I have this perspective for a particular reason. It's not just, you know, something I could clip to be interesting, I really believe this stuff. And the reason I really believe it is that I fundamentally, I believe that the kind of business we all run is relationship business. That's kind of obvious. But what that means is that the expertise that we're working to cultivate here is actually secondary to the relationships, the relationships are this critical conduit for the delivery and application of that expertise. So if you just think about maximizing your expertise, then reader value is going to look, a really particular way for you is going to be pretty high and information density, etc. But I think if we look at this through the lens of trying to build trusting relationships, and also cultivating expertise, then we get this much longer list of tools that we can use to, to do that. That's why I have this particular perspective. I'll remind you, again, and again, throughout this lecture series, that the stuff you know, that I'm talking about is interesting. Hopefully, it makes things a little easier for you by knowing what to expect. But there's only one way you will get better at doing any of this. You know what the answer is, even before the words leave my mouth, which is actually doing it. That's the answer publishing a lot, ideally three times a week or more. That's how you get better at creating reader value.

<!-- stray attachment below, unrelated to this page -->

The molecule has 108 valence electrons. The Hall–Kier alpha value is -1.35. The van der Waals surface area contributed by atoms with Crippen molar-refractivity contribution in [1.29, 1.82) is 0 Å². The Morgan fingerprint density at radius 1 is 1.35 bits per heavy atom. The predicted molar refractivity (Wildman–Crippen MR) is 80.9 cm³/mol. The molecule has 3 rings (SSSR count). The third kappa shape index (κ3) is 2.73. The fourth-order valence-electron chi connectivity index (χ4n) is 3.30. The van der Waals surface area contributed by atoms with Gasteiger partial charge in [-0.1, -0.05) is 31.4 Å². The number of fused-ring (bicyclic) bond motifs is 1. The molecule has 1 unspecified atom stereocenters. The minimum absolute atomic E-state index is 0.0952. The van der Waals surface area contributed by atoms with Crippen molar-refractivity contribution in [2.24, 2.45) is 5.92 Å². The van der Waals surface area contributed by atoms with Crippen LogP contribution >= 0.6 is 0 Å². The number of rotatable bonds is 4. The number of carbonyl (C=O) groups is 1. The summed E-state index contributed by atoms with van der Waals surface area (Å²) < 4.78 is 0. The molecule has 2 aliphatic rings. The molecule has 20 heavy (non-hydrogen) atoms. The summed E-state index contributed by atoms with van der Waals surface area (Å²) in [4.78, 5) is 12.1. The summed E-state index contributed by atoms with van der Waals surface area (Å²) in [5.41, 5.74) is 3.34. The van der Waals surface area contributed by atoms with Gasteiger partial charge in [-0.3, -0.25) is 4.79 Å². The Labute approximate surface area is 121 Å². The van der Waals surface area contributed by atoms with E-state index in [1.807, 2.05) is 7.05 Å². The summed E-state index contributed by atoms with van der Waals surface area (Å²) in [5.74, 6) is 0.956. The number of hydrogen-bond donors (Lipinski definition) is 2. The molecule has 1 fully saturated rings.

Let's talk about the other side of things you the publisher. So when I say publisher, I mean you you're the person who's writing the emails and putting them on an email list, you're the publisher. Let's talk about your experience.
Here are some questions that I think guide you to maximizing your experience as the publisher and their phrases questions, not answers, because everyone's answer is going to be unique to them, and possibly different as a result. So what builds habit for you? habit? Being the key word there? What what what will sort of grease the rails lower the barriers to building a habit that you can stick with? That's the first question. What creates flexibility so that you are not locked into a sort of maximal effort version of this practice, but you can flex the effort up and down with the changes in your life? What would help you explore your topic more deeply through publishing? Would using unconventional things like humor helps you with that? And finally, what ultimately helps you become productively obsessed with this topic? Those are the questions that are always in the back of your mind. If you really seriously embrace this daily publishing practice, these are the questions that will help you maximize your end of things. So I think you should do anything that helps you answer those questions and let me give you an incomplete list of things that you might do. I am going to touch on each one of these in more detail. So I'll just take a drink of tea and then read them to you